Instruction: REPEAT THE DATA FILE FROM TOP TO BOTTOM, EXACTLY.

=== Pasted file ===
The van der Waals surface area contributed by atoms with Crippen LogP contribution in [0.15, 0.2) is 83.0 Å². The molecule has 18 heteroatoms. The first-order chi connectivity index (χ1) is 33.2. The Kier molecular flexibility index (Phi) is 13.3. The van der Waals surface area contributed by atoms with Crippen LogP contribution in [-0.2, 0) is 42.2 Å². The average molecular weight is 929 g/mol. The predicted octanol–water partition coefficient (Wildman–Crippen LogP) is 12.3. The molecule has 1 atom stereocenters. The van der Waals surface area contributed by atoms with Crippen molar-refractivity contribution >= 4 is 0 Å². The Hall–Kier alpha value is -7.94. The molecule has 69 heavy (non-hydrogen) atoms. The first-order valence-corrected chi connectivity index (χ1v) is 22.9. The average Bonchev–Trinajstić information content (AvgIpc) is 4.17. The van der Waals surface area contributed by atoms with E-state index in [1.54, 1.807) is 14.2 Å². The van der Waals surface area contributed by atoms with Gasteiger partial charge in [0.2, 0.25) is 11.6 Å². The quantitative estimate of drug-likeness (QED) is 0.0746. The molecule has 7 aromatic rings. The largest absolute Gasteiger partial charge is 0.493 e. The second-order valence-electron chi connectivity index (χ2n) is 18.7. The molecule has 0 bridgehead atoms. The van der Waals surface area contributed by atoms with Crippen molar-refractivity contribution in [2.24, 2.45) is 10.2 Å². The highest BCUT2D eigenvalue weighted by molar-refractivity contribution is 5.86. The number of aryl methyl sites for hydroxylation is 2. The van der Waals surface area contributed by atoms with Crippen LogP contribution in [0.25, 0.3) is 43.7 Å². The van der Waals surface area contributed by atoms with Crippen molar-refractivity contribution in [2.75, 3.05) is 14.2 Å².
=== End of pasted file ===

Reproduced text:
The van der Waals surface area contributed by atoms with Crippen LogP contribution in [0.15, 0.2) is 83.0 Å². The molecule has 18 heteroatoms. The first-order chi connectivity index (χ1) is 33.2. The Kier molecular flexibility index (Phi) is 13.3. The van der Waals surface area contributed by atoms with Crippen LogP contribution in [-0.2, 0) is 42.2 Å². The average molecular weight is 929 g/mol. The predicted octanol–water partition coefficient (Wildman–Crippen LogP) is 12.3. The molecule has 1 atom stereocenters. The van der Waals surface area contributed by atoms with Crippen molar-refractivity contribution >= 4 is 0 Å². The Hall–Kier alpha value is -7.94. The molecule has 69 heavy (non-hydrogen) atoms. The first-order valence-corrected chi connectivity index (χ1v) is 22.9. The average Bonchev–Trinajstić information content (AvgIpc) is 4.17. The van der Waals surface area contributed by atoms with E-state index in [1.54, 1.807) is 14.2 Å². The van der Waals surface area contributed by atoms with Gasteiger partial charge in [0.2, 0.25) is 11.6 Å². The quantitative estimate of drug-likeness (QED) is 0.0746. The molecule has 7 aromatic rings. The largest absolute Gasteiger partial charge is 0.493 e. The second-order valence-electron chi connectivity index (χ2n) is 18.7. The molecule has 0 bridgehead atoms. The van der Waals surface area contributed by atoms with Crippen molar-refractivity contribution in [2.24, 2.45) is 10.2 Å². The highest BCUT2D eigenvalue weighted by molar-refractivity contribution is 5.86. The number of aryl methyl sites for hydroxylation is 2. The van der Waals surface area contributed by atoms with Crippen LogP contribution in [0.25, 0.3) is 43.7 Å². The van der Waals surface area contributed by atoms with Crippen molar-refractivity contribution in [2.75, 3.05) is 14.2 Å².